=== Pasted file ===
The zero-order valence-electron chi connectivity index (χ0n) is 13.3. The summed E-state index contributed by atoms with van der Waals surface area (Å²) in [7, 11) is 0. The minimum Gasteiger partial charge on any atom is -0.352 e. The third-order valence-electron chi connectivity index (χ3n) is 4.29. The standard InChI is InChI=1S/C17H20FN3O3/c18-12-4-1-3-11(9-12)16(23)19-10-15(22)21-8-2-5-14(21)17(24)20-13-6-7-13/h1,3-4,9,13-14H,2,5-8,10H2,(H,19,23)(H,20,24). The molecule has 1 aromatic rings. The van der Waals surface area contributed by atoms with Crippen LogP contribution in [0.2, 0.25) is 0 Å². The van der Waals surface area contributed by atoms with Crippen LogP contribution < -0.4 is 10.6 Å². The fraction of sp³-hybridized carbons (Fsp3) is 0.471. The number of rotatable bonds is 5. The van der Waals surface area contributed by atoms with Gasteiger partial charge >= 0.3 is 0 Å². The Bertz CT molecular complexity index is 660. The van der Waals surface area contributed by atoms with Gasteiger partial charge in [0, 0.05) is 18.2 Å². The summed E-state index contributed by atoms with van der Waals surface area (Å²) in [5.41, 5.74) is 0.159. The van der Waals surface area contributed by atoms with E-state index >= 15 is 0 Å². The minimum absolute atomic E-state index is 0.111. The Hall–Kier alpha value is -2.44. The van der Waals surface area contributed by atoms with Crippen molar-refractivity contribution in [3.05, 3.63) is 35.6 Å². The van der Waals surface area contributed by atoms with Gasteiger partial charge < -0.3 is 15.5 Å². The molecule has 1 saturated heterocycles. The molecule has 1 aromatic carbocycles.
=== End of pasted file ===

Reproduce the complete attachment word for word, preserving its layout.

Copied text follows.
The zero-order valence-electron chi connectivity index (χ0n) is 13.3. The summed E-state index contributed by atoms with van der Waals surface area (Å²) in [7, 11) is 0. The minimum Gasteiger partial charge on any atom is -0.352 e. The third-order valence-electron chi connectivity index (χ3n) is 4.29. The standard InChI is InChI=1S/C17H20FN3O3/c18-12-4-1-3-11(9-12)16(23)19-10-15(22)21-8-2-5-14(21)17(24)20-13-6-7-13/h1,3-4,9,13-14H,2,5-8,10H2,(H,19,23)(H,20,24). The molecule has 1 aromatic rings. The van der Waals surface area contributed by atoms with Crippen LogP contribution in [0.2, 0.25) is 0 Å². The van der Waals surface area contributed by atoms with Crippen LogP contribution < -0.4 is 10.6 Å². The fraction of sp³-hybridized carbons (Fsp3) is 0.471. The number of rotatable bonds is 5. The van der Waals surface area contributed by atoms with Gasteiger partial charge >= 0.3 is 0 Å². The Bertz CT molecular complexity index is 660. The van der Waals surface area contributed by atoms with Gasteiger partial charge in [0, 0.05) is 18.2 Å². The summed E-state index contributed by atoms with van der Waals surface area (Å²) in [5.41, 5.74) is 0.159. The van der Waals surface area contributed by atoms with E-state index >= 15 is 0 Å². The minimum absolute atomic E-state index is 0.111. The Hall–Kier alpha value is -2.44. The van der Waals surface area contributed by atoms with Crippen molar-refractivity contribution in [3.05, 3.63) is 35.6 Å². The van der Waals surface area contributed by atoms with Gasteiger partial charge < -0.3 is 15.5 Å². The molecule has 1 saturated heterocycles. The molecule has 1 aromatic carbocycles.